Excel Statistics by Neil J. Salkind
Designed for users already familiar with basic computer operations, Neil J. Salkind's Excel Statistics: A Quick Guide shows readers how to utilize the features of Microsoft® Excel to answer both simple and complex questions about data analysis. Part I explores thirty Excel functions, each one detailed on a two-page spread. The description and use of each function appear on one page with corresponding screen shots of the function in action on the facing page, allowing the user to see what the function looks like as it is being applied. Part II of the text contains fifteen Analysis Toolpak tools, each explained using the same two-page spread design as for the functions. Excel novices and experts alike will find this text not only practical but easy to use and engaging. Key Features: - Each function and tool is accompanied by an Excel file, accessible through the SAGE Web site, to be used as an example of each analysis. Access these files through the SAGE website (www.sagepub.com/salkindexcelstats) or through www.onlinefilefolder.com. - The screenshots and steps feature Microsoft Excel 2010 and are compatible with Microsoft 97-2003 and Excel 5.0/95. - Designed to be used as both an introduction and a reference book as needed. Perfect as an accompaniment to existing introductory statistics books or in a lab setting.
This bundle includes Salkind: Statistics for People Who (Think They) Hate Statistics 6e and Salkind: Study Guide for Psychology to Accompany Salkind's Statistics for People Who (Think They) Hate Statistics 6e and Salkind: Stats for People Who (Think They) Hate IEB 6e .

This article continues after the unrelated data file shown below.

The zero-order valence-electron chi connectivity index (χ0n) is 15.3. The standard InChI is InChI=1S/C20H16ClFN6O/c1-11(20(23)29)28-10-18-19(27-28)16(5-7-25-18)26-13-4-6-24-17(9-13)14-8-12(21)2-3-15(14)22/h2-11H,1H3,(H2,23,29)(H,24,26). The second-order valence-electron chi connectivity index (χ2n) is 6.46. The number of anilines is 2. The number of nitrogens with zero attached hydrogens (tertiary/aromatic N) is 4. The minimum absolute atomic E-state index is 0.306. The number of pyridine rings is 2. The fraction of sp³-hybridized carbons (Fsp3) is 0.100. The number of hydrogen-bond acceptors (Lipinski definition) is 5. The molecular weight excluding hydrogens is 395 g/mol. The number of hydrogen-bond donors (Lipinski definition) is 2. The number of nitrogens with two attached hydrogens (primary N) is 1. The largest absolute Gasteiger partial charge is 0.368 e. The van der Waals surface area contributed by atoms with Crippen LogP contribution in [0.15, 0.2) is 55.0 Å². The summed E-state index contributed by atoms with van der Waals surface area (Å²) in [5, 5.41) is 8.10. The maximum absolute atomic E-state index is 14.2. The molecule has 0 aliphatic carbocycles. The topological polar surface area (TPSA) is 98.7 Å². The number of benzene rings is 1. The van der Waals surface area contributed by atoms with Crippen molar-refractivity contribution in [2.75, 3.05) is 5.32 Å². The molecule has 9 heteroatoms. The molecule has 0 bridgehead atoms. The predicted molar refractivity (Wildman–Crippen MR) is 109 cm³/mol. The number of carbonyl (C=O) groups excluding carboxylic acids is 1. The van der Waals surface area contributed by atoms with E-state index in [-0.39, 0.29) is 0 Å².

Statistical Analysis With Excel For Dummies by Joseph Schmuller
You too can understand the statistics of life, even if you're math-challenged! What do you need to calculate? Manufacturing output? A curve for test scores? Sports stats? You and Excel can do it, and this non-intimidating guide shows you how. It demystifies the different types of statistics, how Excel functions and formulas work, the meaning of means and medians, how to interpret your figures, and more — in plain English. Getting there — learn how variables, samples, and probability are used to get the information you want Excel tricks — find out what's built into the program to help you work with Excel formulas Playing with worksheets — get acquainted with the worksheet functions for each step Graphic displays — present your data as pie graphs, bar graphs, line graphs, or scatter plots What's normal? — understand normal distribution and probability Hyping hypotheses — learn to use hypothesis testing with means and variables When regression is progress — discover when and how to use regression for forecasting What are the odds — work with probability, random variables, and binomial distribution Open the book and find: Ten statistical and graphical tips and traps The difference between descriptive and inferential statistics Why graphs are good How to measure variations What standard scores are and why they're used When to use two-sample hypothesis testing How to use correlations Different ways of working with probability